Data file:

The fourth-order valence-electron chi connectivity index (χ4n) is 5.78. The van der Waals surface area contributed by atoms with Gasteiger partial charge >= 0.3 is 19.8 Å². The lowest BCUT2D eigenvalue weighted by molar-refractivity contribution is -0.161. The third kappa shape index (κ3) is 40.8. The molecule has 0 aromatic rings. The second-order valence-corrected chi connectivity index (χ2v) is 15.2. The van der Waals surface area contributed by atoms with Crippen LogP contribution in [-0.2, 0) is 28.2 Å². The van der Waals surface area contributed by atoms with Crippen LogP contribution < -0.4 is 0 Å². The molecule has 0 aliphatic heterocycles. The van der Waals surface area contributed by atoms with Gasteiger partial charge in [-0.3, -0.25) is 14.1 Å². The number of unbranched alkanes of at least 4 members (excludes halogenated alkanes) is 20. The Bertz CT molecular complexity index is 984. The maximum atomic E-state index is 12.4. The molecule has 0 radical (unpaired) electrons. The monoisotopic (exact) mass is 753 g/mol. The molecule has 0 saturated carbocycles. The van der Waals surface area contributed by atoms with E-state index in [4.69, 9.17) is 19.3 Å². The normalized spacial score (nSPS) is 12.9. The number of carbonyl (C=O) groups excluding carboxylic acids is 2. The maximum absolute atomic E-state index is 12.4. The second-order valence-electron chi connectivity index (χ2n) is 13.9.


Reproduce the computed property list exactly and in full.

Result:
The fourth-order valence-electron chi connectivity index (χ4n) is 5.78. The van der Waals surface area contributed by atoms with Gasteiger partial charge >= 0.3 is 19.8 Å². The lowest BCUT2D eigenvalue weighted by molar-refractivity contribution is -0.161. The third kappa shape index (κ3) is 40.8. The molecule has 0 aromatic rings. The second-order valence-corrected chi connectivity index (χ2v) is 15.2. The van der Waals surface area contributed by atoms with Crippen LogP contribution in [-0.2, 0) is 28.2 Å². The van der Waals surface area contributed by atoms with Crippen LogP contribution < -0.4 is 0 Å². The molecule has 0 aliphatic heterocycles. The van der Waals surface area contributed by atoms with Gasteiger partial charge in [-0.3, -0.25) is 14.1 Å². The number of unbranched alkanes of at least 4 members (excludes halogenated alkanes) is 20. The Bertz CT molecular complexity index is 984. The maximum atomic E-state index is 12.4. The molecule has 0 radical (unpaired) electrons. The monoisotopic (exact) mass is 753 g/mol. The molecule has 0 saturated carbocycles. The van der Waals surface area contributed by atoms with E-state index in [4.69, 9.17) is 19.3 Å². The normalized spacial score (nSPS) is 12.9. The number of carbonyl (C=O) groups excluding carboxylic acids is 2. The maximum absolute atomic E-state index is 12.4. The second-order valence-electron chi connectivity index (χ2n) is 13.9.